Wednesday, January 21, 2009

Winter 2008 Military Law Review now online

The Winter issue of the Military Law Review is now online with two articles of interest to military justice practitioners:

Major William J. Nelson, A Right Way and a Wrong Way: Remedying Excessive Post-Trial Delay in Light of Tardif, Moreno, and Toohey, 198 Mil. L. Rev. 1 (2008). Major Nelson, a former appellate government counsel, blasts CAAF's post-trial delay cases as "unlawful" for authorizing relief without a showing of prejudice in violation of Article 59. He proposes regulatory changes to promote prompt post-trial review and to reduce any adverse effect of lengthy appellate leave on a servicemember, such as authorizing the issuance of an interim DD-214 and authorizing pre-CA's action clemency and parole consideration.

Major Tyesha E. Lowery, One "Get Out of Jail Free" Card: Should Probation Be an Authorized Courts-Martial Punishment?, 198 Mil. L. Rev. 165 (2008). Here is a former DAD counsel's argument for allowing military judges and court-martial panels to impose probation as a court-martial punishment. MAJ Lowery observes that while probation isn't an authorized court-martial punishment, it "is the most common criminal sentence adjudged in U.S. federal and state courts today." She weighs the pros and cons of such a system and offers two possible proposals to implement a probation system or its rough equivalent in the military.


Cloudesley Shovell said...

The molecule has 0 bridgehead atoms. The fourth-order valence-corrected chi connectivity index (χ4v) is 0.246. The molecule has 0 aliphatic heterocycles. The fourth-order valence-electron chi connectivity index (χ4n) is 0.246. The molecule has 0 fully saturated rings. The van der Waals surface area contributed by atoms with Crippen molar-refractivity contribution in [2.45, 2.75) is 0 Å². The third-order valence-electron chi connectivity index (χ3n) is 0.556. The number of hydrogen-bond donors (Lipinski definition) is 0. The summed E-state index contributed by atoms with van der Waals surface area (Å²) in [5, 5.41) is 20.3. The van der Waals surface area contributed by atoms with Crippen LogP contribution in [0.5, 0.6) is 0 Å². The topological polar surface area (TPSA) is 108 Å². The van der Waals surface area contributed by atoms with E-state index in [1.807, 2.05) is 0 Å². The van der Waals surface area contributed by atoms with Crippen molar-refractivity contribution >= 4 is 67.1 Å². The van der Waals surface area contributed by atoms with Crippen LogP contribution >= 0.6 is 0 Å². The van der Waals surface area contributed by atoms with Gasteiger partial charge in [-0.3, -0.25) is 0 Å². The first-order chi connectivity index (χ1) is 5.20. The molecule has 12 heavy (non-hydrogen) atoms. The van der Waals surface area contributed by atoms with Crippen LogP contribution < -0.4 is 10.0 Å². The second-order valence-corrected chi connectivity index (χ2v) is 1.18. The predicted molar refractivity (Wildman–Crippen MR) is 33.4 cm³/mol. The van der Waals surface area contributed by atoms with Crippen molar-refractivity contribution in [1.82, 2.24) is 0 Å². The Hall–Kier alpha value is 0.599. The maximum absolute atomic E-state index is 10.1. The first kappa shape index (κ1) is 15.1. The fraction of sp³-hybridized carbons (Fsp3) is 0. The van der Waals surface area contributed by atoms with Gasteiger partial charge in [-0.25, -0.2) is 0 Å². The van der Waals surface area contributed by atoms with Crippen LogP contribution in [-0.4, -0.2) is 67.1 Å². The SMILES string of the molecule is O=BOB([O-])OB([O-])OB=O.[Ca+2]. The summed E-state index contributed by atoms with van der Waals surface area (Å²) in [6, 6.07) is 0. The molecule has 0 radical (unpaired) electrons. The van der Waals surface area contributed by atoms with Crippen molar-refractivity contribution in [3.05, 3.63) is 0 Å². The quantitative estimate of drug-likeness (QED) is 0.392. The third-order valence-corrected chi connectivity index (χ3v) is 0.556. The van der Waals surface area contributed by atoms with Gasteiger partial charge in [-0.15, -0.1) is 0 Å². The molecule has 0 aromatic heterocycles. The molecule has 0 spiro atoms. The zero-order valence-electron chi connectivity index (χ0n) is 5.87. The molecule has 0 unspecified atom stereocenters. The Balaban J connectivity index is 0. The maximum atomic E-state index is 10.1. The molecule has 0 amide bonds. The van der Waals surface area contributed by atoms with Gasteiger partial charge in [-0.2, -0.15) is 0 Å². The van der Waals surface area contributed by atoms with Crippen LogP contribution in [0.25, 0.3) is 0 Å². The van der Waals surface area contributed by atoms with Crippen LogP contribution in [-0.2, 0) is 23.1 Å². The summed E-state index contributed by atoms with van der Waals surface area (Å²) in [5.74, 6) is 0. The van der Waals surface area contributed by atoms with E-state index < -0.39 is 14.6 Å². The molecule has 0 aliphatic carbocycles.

Two good articles. I like Major Nelson's recommendation that post-trial processing timelines should be built into the RCM by the President. Obviously, even without such regulatory guidelines, the JAGs could enforce some discipline amongst their SJAs, but I've never heard of an SJA being called to the carpet for hosing up a case post-trial, despite a surfeit of eligible people. Too bad the JAGs can't or won't police their respective lawyers a bit better.

Major Lowery's article is also interesting. My initial reaction was that we already have such a system in place, via Art. 71(d) and 72 and the associated RCMs, but then Maj Lowery got around to that toward the end of the article. I don't think I've ever seen a case where a convening authority suspends all or part of a sentence and returns someone to duty with the suspension hanging overhead to ensure good behavior, which is too bad, but I also think there's a good bit of truth to the theory that if someone deserves "probation" they normally get Art. 15 instead of a court-martial. It's been my experience that in the Art. 15 context, CO's use their suspension power very effectively.

Not sure I agree with saddling the military with a probation system, but I do agree that the court-martial suspension power is woefully underutilized these days.

Dew_Process said...

Nelson's article is good, with what appears from a quick-read, scholarship. But, as a long-time, "government" lawyer, it's a little amazing that he overlooked the "remedy" already built into the UCMJ, but one historically that even rabid prosecutors and SJA's overlook (or deliberately run away from), the remedy in Art. 98(2), for post-trial delays.

One Article 32, Investigation of a Chief of Military Justice for an Art. 98(2), offense would probably "cure" the problem very quickly.

Anonymous said...

I'm not aware of any reported decision involving a violation of Art. 98. On the topic of most- often-violated/never prosecuted UCMJ articles, what about Art. 31 -- think a violation could be prosecuted in turn under Art. 92/98?